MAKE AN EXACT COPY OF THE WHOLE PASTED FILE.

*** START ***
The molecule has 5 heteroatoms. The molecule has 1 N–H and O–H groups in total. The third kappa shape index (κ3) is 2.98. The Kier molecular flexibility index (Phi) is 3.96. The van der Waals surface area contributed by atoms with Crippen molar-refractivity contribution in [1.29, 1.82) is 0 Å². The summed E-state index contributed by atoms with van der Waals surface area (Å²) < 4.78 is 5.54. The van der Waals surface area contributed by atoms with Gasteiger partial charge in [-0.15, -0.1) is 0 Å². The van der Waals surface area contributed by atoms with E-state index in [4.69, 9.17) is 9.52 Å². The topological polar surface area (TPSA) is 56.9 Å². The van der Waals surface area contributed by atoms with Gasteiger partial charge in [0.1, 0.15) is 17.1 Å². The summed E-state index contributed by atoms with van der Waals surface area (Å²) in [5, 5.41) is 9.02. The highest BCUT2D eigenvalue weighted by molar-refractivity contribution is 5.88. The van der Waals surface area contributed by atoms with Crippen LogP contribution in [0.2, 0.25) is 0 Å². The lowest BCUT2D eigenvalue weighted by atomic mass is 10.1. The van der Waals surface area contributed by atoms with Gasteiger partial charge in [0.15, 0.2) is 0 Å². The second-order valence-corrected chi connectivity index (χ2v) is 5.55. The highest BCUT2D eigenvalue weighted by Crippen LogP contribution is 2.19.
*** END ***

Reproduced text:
The molecule has 5 heteroatoms. The molecule has 1 N–H and O–H groups in total. The third kappa shape index (κ3) is 2.98. The Kier molecular flexibility index (Phi) is 3.96. The van der Waals surface area contributed by atoms with Crippen molar-refractivity contribution in [1.29, 1.82) is 0 Å². The summed E-state index contributed by atoms with van der Waals surface area (Å²) < 4.78 is 5.54. The van der Waals surface area contributed by atoms with Gasteiger partial charge in [-0.15, -0.1) is 0 Å². The van der Waals surface area contributed by atoms with E-state index in [4.69, 9.17) is 9.52 Å². The topological polar surface area (TPSA) is 56.9 Å². The van der Waals surface area contributed by atoms with Gasteiger partial charge in [0.1, 0.15) is 17.1 Å². The summed E-state index contributed by atoms with van der Waals surface area (Å²) in [5, 5.41) is 9.02. The highest BCUT2D eigenvalue weighted by molar-refractivity contribution is 5.88. The van der Waals surface area contributed by atoms with Crippen LogP contribution in [0.2, 0.25) is 0 Å². The lowest BCUT2D eigenvalue weighted by atomic mass is 10.1. The van der Waals surface area contributed by atoms with Gasteiger partial charge in [0.15, 0.2) is 0 Å². The second-order valence-corrected chi connectivity index (χ2v) is 5.55. The highest BCUT2D eigenvalue weighted by Crippen LogP contribution is 2.19.